The Pill Affects Partner Choice

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The Pill Affects Partner Choice
Birth control proven to alter which males' scents appeal to a woman.

Another study—this one from the University of Liverpool—shows that birth control pills do indeed lead a female to be attracted to the opposite kind of fellow she would be into without the presence of artificial hormones in her system.

A groundbreaking, much-referenced 1995 study revealed the correlation between the level of attractiveness a woman feels to a man's scent and the compatibility of their DNA were they to have kids. The "sweaty T-shirt study," as it's widely known, also revealed that women on hormonal birth control pills were attracted to the scents of men whose immune system DNA was most similar to their own. This makes for a bad reproductive match because mixing too-similar DNA is like mixing the DNA of kin.

So why the reverse attraction? Evolutionarily speaking, women would want to have family around them when pregnant—or simply not ovulating—for protection, and how better to remember your brother than by his scent? The whole situation seems completely harebrained and shocking, but—as the results of this study released today show—scientific evaluation proves it's true. The Liverpool crew replicated the original Swiss study and came to the same conclusions on the correlation.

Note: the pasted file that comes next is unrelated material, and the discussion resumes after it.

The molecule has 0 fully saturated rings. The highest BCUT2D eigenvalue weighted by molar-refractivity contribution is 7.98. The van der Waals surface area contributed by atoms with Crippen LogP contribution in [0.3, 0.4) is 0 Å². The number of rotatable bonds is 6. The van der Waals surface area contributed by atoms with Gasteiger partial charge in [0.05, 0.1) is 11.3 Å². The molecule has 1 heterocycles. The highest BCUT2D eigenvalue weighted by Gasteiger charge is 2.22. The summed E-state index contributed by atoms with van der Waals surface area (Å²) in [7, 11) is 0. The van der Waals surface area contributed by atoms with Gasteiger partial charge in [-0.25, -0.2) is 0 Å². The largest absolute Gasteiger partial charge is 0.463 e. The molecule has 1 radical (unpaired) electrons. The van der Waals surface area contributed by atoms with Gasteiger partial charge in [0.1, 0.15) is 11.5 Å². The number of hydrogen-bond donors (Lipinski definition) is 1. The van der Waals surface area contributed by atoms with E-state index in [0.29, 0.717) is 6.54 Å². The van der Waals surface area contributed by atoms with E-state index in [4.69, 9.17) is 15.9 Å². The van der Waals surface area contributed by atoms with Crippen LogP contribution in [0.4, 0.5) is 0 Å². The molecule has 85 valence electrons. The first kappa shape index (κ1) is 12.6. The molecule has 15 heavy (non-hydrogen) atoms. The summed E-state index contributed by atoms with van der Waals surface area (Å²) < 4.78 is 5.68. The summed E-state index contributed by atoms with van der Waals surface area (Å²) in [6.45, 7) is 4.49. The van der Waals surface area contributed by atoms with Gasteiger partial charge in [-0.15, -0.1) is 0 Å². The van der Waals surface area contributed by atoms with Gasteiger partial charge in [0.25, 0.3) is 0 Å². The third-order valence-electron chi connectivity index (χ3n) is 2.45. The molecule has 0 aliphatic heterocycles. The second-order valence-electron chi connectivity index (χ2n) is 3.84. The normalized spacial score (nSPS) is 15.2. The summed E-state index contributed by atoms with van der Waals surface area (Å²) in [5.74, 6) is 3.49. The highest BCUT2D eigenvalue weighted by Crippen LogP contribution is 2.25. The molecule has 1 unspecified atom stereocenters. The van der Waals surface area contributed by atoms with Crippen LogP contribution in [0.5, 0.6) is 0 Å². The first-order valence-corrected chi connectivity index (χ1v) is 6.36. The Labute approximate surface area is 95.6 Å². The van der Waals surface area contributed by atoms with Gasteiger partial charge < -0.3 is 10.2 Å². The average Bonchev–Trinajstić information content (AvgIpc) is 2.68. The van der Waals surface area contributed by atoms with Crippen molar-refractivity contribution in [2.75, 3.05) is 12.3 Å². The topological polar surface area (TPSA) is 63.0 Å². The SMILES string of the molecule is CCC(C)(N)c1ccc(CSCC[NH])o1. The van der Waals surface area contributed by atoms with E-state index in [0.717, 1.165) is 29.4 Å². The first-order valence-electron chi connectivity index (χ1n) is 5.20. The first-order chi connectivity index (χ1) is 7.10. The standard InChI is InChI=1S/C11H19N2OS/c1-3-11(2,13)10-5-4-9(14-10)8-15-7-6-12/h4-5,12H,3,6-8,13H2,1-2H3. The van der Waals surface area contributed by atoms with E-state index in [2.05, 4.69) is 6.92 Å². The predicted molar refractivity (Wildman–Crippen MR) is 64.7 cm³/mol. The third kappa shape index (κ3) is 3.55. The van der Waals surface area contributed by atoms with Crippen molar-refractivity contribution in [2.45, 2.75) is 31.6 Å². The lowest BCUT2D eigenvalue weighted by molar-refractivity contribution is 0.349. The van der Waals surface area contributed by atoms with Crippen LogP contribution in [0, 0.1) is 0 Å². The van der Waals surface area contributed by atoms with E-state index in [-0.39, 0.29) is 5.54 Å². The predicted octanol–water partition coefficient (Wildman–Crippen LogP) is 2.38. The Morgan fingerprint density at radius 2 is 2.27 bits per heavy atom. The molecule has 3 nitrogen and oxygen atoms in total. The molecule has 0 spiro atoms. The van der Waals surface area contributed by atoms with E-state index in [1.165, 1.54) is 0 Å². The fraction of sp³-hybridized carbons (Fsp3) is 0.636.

Hard proof on what this means for the fertility and long-term compatibility of couples who met while the woman was on the pill is still yet to come, but experts point out there are many other factors besides smell attraction that make for a fertile, compatible coupling. Phew.

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